A damp/stagnant tissue state can look like edema (tissues are spongy and full of water), or hard swollen lymph nodes. Dampness can also result from a relaxed tissue state where the tissues are lacking in enough tone to hold in their moisture. Depending on the situation, you’ll want to reach for alterative/blood cleansing herbs (echinacea, yellow dock, red clover, nettle, dandelion), lymphatic herbs (cleavers, calendula), astringents (yarrow, goldenrod, raspberry leaf), and I also see elderflower indicated here, based on Matthew Wood’s observation that it helps to open the channels of elimination.
When the tissues are dry/ in atrophy, they are lacking the waters and/or oils needed to function. They are hard, brittle, weak, or withered. Think of an old dried out leather belt. It’s cracked and has lost its pliability. Mucosa could be dried out, resulting in things like constipation or emphysema. It could also present as the stiffness in arthritis, the withering of bone density in osteoporosis, or brittle hair/nails. Depending on how the tissue state presents, this calls for herbs that contain mucilage (marshmallow, comfrey), oily herbs (burdock, sage, flax, borage), tonics (dandelion, nettle, ginseng). The idea is to bring nutrition back into the tissues to restore function and balance.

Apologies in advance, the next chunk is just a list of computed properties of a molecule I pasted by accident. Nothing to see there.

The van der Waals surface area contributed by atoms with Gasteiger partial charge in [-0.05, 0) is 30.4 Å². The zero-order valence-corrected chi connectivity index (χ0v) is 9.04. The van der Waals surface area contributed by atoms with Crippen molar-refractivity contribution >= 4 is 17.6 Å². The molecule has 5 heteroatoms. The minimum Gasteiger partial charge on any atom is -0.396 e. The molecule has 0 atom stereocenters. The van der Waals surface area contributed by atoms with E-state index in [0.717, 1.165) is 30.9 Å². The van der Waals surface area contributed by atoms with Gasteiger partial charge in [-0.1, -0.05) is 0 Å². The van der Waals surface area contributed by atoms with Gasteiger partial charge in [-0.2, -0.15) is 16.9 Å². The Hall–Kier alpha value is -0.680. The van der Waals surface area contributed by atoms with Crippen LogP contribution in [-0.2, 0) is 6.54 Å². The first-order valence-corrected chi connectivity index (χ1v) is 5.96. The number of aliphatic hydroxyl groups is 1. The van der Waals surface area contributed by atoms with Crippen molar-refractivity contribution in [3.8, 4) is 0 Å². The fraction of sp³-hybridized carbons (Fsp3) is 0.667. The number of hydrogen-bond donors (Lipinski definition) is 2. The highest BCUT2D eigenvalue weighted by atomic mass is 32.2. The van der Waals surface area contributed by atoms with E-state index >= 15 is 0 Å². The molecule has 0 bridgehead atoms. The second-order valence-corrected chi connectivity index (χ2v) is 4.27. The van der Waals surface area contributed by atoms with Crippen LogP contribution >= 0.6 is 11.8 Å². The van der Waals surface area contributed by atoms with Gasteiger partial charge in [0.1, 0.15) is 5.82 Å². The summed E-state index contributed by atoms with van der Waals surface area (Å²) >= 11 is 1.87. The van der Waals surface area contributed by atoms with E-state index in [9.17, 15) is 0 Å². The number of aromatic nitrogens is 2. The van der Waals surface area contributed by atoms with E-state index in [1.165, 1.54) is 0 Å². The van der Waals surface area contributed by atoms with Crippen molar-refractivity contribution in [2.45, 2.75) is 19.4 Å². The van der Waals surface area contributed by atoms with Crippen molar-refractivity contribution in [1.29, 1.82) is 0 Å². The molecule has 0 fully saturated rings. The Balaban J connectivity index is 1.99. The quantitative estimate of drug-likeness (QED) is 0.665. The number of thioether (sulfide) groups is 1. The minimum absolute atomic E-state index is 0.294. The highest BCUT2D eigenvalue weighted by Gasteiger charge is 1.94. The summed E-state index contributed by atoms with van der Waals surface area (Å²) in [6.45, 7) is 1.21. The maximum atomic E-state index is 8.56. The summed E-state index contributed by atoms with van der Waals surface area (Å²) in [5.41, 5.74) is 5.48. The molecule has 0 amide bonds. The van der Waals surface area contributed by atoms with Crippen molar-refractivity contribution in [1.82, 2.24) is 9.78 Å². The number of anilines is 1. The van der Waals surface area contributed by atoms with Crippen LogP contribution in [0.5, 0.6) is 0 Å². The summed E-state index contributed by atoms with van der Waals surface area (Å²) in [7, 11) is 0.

Tension/Relaxation or Constriction/Atony
Tension is also called wind or constriction. The natural flow of energy in the body is blocked, which can stem from physical or psychological tension/constriction resulting in rigidity or spasm. A lack of necessary tone is when the tissues are relaxed or atonic. Think of a guitar string. It needs just the right amount of tension to make the right tone. Too much and it can snap at the slightest touch. Too little and it sags and makes no tone at all.
A tense tissue state can look like muscle spasm, an asthma attack, a panic attack, hiccups, shivering, tremors, alternating chills/fever, or alternating between constipation/diarrhea. An easier way to understand why “wind” is related to this tissue state is to look at how the wind can suddenly change directions without warning, causing sudden movement. It was common for the old physicians to use elemental words like this to explain things they observed in the body. To break the state of tension, herbs with an acrid taste or sensation are often used (lobelia, kava, black cohosh, pulsatilla, boneset, blue vervain). The acrid taste of these herbs hits the back of your throat in an almost nauseating way and are usually used in smaller doses.